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© Michael Scott

© Michael Scott

Jody with Lila © Mo Greig

Kelly © Mo Greig

The two presenters this month were Michael Scott and Mo Greig, both working in different ways in street portraiture.

Michael had re-engaged an earlier practice of photographing protest at the time of the anti-Brexit marches. His approach differed from the many who have sought to show the mass of protesters in that, using a wide-angle lens, he moved in close to individuals and their home-crafted placards. The photos too were hand-crafted: self-processed and printed B&W film. The people he had photographed had seemed to understand that and not wanted to see instant results. Generally, Michael had photographed only when the protest was one that he supported though there is also another political message in that he has shown a wide demographic. Questions ranged around the tactics for gaining consent for such close photos and whether such work could be more than a private archive.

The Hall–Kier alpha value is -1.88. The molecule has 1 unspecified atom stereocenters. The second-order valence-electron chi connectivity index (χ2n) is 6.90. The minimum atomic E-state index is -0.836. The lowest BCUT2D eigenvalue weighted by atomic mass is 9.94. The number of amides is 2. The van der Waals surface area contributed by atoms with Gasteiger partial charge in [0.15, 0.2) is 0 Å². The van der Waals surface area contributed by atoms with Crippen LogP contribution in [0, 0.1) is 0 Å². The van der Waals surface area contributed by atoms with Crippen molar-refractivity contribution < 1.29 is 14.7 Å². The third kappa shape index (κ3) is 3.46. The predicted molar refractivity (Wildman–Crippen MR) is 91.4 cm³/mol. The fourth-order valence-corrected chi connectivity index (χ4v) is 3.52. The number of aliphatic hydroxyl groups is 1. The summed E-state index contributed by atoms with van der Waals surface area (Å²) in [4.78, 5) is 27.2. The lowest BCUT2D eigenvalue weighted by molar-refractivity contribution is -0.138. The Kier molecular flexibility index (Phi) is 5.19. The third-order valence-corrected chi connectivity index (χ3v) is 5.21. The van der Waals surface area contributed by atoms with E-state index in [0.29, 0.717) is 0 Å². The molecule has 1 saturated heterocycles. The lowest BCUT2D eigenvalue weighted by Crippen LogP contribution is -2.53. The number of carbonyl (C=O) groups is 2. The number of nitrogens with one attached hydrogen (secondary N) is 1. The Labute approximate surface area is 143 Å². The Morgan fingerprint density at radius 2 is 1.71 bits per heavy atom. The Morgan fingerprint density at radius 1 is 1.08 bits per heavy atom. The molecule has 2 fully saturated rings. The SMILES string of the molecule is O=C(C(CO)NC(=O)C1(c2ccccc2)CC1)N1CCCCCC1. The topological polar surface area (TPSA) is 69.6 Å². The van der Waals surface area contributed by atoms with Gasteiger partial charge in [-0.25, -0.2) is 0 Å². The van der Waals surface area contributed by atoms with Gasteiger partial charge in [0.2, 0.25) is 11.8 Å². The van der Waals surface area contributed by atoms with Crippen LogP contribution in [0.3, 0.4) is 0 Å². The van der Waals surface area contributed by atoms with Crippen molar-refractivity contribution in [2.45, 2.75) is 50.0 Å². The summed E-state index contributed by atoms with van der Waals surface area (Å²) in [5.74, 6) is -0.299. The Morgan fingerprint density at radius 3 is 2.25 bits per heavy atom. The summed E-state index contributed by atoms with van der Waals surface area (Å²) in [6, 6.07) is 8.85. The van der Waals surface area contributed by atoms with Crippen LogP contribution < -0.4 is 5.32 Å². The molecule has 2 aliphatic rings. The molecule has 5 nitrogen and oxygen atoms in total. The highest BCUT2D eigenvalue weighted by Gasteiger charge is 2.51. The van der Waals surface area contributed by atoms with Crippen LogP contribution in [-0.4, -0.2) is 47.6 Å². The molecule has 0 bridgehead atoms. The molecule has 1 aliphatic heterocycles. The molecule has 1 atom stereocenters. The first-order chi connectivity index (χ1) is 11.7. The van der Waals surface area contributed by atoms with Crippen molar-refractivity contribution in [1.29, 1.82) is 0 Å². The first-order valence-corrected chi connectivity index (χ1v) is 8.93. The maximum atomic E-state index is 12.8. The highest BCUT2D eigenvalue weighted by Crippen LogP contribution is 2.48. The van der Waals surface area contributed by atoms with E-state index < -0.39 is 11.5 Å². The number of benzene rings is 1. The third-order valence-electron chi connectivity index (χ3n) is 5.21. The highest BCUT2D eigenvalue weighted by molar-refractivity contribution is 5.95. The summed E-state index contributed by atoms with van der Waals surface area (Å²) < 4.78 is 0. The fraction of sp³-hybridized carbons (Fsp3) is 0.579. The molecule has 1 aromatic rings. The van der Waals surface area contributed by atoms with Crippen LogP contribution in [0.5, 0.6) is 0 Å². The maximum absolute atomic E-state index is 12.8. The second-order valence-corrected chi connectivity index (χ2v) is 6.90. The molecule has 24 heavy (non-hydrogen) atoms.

Mo’s photographing street people in Kings Cross had started as part of her attention to the effects of gentrification on that neighbourhood and had developed into a long-term close attention to their situation. Their names are known, they knew Mo and often wanted her photos; some took them into the hostels where they lived. The photos came directly out of people’s lives quite unlike some campaigning photos which have been rather theatrically staged using actors. Mo rather showed the reality of people’s lives: not only the damage done by casual violence on them but also their interaction with helpful projects and just their presences. Mo included a short video on one woman’s engagement with one of the projects. In the process, a critique of an administration wanting to keep projects impersonal arose. The following discussion touched on the matter of encouraging people to make their own images so that something is left when the photographer moves on.

Our next meeting will be on Wednesday 6 April.